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  1. #1
    Shinnya's Avatar
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    Dichromate method & density

    Hi,

    I am in the middle of printing Pt/Pd, and I am a little confused about the dichromate method and the change of the density.

    It seems that as I change to a higher contrast developer, the density goes lower. So, I need to change the time every time I change the contrast. I was under an impression that I adjust the highlight by time and shadow is go deeper as I change the contrast. Was I totally mistaken to think this way?

    How do people usually figure out the time and contrast with this method? Any good idea for the work flow?

    Thanks.

    Warmly,

    p.s. by the way, I am using potassium dichromate like Sandy suggested...
    Tsuyoshi
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  2. #2
    Shinnya's Avatar
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    Hi,

    I should do a little search before I post a question. I did find something about bleaching if higher contrast developer like #4 is used with Pd prints. I am mixing 1:9 (pt/pd). It certainly does look lighter in shadow. Is this because of bleaching?

    Also, about the amount of dichromate, I am getting different information. Some say 1 drop per 200ml and others say 1ml per 200ml. My understanding is that 1 drop is 0.05ml. It does not sounds like they are talking about the same amount...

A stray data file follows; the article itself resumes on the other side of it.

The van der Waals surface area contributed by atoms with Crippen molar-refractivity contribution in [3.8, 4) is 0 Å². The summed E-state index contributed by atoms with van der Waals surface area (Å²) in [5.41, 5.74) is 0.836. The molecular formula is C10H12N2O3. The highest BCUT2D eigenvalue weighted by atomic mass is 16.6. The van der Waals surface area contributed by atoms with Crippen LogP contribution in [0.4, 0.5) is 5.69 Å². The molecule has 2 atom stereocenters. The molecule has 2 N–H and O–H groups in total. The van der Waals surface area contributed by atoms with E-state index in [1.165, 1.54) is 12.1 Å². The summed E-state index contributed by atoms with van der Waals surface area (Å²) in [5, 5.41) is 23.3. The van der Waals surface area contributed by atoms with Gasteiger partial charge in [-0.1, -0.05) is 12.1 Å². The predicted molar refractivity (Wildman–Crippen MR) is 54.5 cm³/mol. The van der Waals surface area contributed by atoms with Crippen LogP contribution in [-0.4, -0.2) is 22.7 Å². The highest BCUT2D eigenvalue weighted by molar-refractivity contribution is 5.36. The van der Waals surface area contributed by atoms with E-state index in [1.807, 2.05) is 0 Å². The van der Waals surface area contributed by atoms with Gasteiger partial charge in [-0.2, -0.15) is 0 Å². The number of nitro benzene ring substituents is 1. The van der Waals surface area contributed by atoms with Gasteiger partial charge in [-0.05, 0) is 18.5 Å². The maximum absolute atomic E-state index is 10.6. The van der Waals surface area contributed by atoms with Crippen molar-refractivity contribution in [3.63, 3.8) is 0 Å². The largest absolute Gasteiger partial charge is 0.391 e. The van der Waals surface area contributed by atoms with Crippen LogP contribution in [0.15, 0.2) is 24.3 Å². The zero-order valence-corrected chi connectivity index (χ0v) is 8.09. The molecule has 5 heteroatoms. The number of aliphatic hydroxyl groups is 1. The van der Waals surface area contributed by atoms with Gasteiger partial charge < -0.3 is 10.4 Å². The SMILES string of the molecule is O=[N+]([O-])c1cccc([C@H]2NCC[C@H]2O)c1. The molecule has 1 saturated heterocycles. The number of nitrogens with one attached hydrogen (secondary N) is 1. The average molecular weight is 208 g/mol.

Thanks again.

    Warmly,
    Tsuyoshi
    ----- P R O J E C T B A S H O -----
    Re-introducing Photography to Philadelphia
    Summer '11 Photography Workshops

  3. #3

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    With the dichroamte control method you basically match the amount of dichromate you add to the developer to the density range of your negative. For that reason you need to have a separate solution that covers the varying DR of your negatives. I develop my in-camera negatives to a DR of about 1.8, and try to get the same contrast with digital negatives. This limits the number of separate solutions I need to have on hand to two or three.

    Although your experience may be slightly different from mine due to paper choice and chemistry here is the method of control I keep for printing with pure palladium.

    1. Negative DR --1.80 1ml of a 5% potassium dichromate solution per liter of developer.

    2. Negative DR -- 1.60 2ml of the 5% PD solution per liter.

    3. Negative DR -- 1.40 4 ml of the 5% PD solution.

    4. Negative DR -- 1.20 8 ml of the 5% PD solution.

    I don't recommend using more dichromate than this because of the increased grainy look that results.

    Drops vary also, but generally 1ml equals about 20 drops.

    Sandy




    Quote Originally Posted by Shinnya
    Hi,

    I should do a little search before I post a question. I did find something about bleaching if higher contrast developer like #4 is used with Pd prints. I am mixing 1:9 (pt/pd). It certainly does look lighter in shadow. Is this because of bleaching?

    Also, about the amount of dichromate, I am getting different information. Some say 1 drop per 200ml and others say 1ml per 200ml. My understanding is that 1 drop is 0.05ml. It does not sounds like they are talking about the same amount...

    Thanks again.

    Warmly,
    Tsuyoshi

  4. #4
    Shinnya's Avatar
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    Sandy,

    Thanks for clarification about the amount of Dichromate. The amount you mentioned is the exact mix that I am using.